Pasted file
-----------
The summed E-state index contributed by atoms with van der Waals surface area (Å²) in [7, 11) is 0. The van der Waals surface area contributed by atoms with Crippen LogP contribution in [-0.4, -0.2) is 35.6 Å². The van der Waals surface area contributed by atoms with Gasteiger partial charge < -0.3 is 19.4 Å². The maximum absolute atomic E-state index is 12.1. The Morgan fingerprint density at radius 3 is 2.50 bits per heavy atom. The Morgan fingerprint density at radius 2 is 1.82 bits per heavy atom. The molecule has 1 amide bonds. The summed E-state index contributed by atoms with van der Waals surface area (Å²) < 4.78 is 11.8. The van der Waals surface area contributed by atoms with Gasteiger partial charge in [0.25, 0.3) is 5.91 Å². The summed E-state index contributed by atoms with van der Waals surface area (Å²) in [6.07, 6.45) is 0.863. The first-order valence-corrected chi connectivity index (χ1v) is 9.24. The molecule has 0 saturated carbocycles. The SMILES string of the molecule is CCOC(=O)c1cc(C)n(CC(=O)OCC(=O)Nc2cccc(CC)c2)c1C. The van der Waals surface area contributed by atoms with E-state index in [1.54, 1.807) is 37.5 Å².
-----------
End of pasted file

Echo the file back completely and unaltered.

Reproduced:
The summed E-state index contributed by atoms with van der Waals surface area (Å²) in [7, 11) is 0. The van der Waals surface area contributed by atoms with Crippen LogP contribution in [-0.4, -0.2) is 35.6 Å². The van der Waals surface area contributed by atoms with Gasteiger partial charge < -0.3 is 19.4 Å². The maximum absolute atomic E-state index is 12.1. The Morgan fingerprint density at radius 3 is 2.50 bits per heavy atom. The Morgan fingerprint density at radius 2 is 1.82 bits per heavy atom. The molecule has 1 amide bonds. The summed E-state index contributed by atoms with van der Waals surface area (Å²) < 4.78 is 11.8. The van der Waals surface area contributed by atoms with Gasteiger partial charge in [0.25, 0.3) is 5.91 Å². The summed E-state index contributed by atoms with van der Waals surface area (Å²) in [6.07, 6.45) is 0.863. The first-order valence-corrected chi connectivity index (χ1v) is 9.24. The molecule has 0 saturated carbocycles. The SMILES string of the molecule is CCOC(=O)c1cc(C)n(CC(=O)OCC(=O)Nc2cccc(CC)c2)c1C. The van der Waals surface area contributed by atoms with E-state index in [1.54, 1.807) is 37.5 Å².